- The Washington Times - Friday, July 4, 2008

The X-Files Revelations (Fox, $22.98) — “The X-Files: I Want to Believe,” the second feature film based on the cult television show, hits theaters July 25. Fox is releasing this two-disc set of what it calls “eight critical episodes,” including the pilot, to help viewers get ready.

Series creator Chris Carter chose these hour-long episodes and, along with producer Frank Spotnitz, tells viewers in introductions to each how they relate to the upcoming film. Don’t expect too many secrets to be revealed, though. Like the current hit “Lost,” “The X-Files” gained most of its mystique by keeping viewers guessing about the conspiracy theories.

Besides the intros, there are a couple more extras here to tempt fans who already have all nine seasons on DVD. Mr. Carter and Mr. Spotnitz, along with stars David Duchovny and Gillian Anderson, appeared at the comic and science-fiction gathering WonderCon earlier this year for a 40-minute interview and question period, which is captured here. If you’re planning to see the feature film later this month, you can deduct from the set’s price the Hollywood Movie Money ticket worth $8.50 you can use toward theater admission.

Monk: Season Six and Psych: The Complete Second Season (Universal, $59.98 each) — It was difficult to imagine a more amusingly quirky series than the one about an obsessive-compulsive detective, “Monk.” Then USA Network added “Psych” to its schedule. The result is a well-written comedy-mystery block that comprises some of the best two hours on television.


The four-disc “Monk” set includes all 16 episodes of the sixth season, which just ended in February. Guest stars include comedian Sarah Silverman as - what else? - a crazy woman and Howie Mandel as a cult leader. The best appearance, though, has to be a hilarious Snoop Dogg in the episode “Mr. Monk and the Rapper.” This season includes the last episode in which Stanley Kamel appeared; the actor who memorably played Monk’s (the Emmy- and Golden Globe-winning Tony Shalhoub) put-upon psychiatrist died in April. Hector Elizondo will take on the role when the series resumes July 18.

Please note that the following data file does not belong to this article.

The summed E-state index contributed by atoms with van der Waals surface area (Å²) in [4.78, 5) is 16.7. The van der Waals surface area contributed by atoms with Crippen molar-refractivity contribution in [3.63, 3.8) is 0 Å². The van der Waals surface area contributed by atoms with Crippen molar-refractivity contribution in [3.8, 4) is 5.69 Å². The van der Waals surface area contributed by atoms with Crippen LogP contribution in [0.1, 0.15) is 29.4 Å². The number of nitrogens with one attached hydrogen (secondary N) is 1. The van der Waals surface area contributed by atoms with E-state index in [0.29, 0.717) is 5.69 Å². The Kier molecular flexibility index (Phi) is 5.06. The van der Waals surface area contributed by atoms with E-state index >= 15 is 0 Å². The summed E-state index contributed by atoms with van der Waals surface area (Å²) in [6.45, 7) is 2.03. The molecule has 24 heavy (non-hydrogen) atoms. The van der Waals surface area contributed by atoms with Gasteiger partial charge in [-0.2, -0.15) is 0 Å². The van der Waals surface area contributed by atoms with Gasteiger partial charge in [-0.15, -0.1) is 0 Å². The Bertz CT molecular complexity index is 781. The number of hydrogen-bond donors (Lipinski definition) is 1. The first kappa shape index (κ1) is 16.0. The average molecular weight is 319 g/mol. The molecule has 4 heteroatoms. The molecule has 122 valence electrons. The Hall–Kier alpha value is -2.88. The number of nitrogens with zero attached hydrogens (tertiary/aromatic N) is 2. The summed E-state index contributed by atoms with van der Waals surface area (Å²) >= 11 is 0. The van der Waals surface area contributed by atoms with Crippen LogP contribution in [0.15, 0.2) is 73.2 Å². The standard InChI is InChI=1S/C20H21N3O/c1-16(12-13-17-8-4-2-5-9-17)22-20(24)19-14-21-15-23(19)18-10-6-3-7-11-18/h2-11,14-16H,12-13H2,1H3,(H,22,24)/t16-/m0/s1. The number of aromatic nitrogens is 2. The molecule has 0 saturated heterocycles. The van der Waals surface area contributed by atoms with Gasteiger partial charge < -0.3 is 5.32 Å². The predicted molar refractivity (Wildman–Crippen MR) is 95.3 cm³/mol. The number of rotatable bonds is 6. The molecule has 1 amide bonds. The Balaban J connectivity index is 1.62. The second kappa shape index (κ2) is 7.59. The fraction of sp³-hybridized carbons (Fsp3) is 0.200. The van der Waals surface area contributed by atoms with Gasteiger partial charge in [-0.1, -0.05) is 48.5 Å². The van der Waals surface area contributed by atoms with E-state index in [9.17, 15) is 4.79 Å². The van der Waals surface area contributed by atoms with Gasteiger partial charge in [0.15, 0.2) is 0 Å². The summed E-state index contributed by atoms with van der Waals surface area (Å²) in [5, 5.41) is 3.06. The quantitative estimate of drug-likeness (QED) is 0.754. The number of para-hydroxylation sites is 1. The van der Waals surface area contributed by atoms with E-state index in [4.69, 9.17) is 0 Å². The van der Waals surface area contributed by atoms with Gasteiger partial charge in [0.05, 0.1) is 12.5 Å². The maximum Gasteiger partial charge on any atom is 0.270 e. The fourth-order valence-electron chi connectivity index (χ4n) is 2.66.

“Psych” is also a four-disc set with sixteen episodes. The very funny series, which admirably treads a fine line between witty and silly, stars James Roday as a modern Sherlock Holmes whose powers of observation are so great that he’s able to convince the Santa Barbara police department that he’s a psychic. Dule Hill is his only slightly more sensible sidekick. The guest stars here include Lou Diamond Phillips, Tim Curry and Gina Gershon.

Both sets include bonus material, including commentaries, deleted scenes and gag reels. The “Psych” set also includes those little animated “Webisodes,” “Lil’ Shawn and Gus,” that migrated from the Web to breaks in the show on TV. These aren’t nearly as funny as the series itself, though.

Mad Men: Season One (Lionsgate, $49.98 for DVD, $49.99 for Blu-ray) — Although you may be used to watching your favorite television series in high-definition, not that many of them are being released on Blu-ray yet. (“Desperate Housewives,” for example, is filmed in high-def but isn’t released on Blu-ray.) Because so much of the appeal of the ultrastylish “Mad Men” is in its visuals, it’s fitting that the AMC series is getting a high-def release.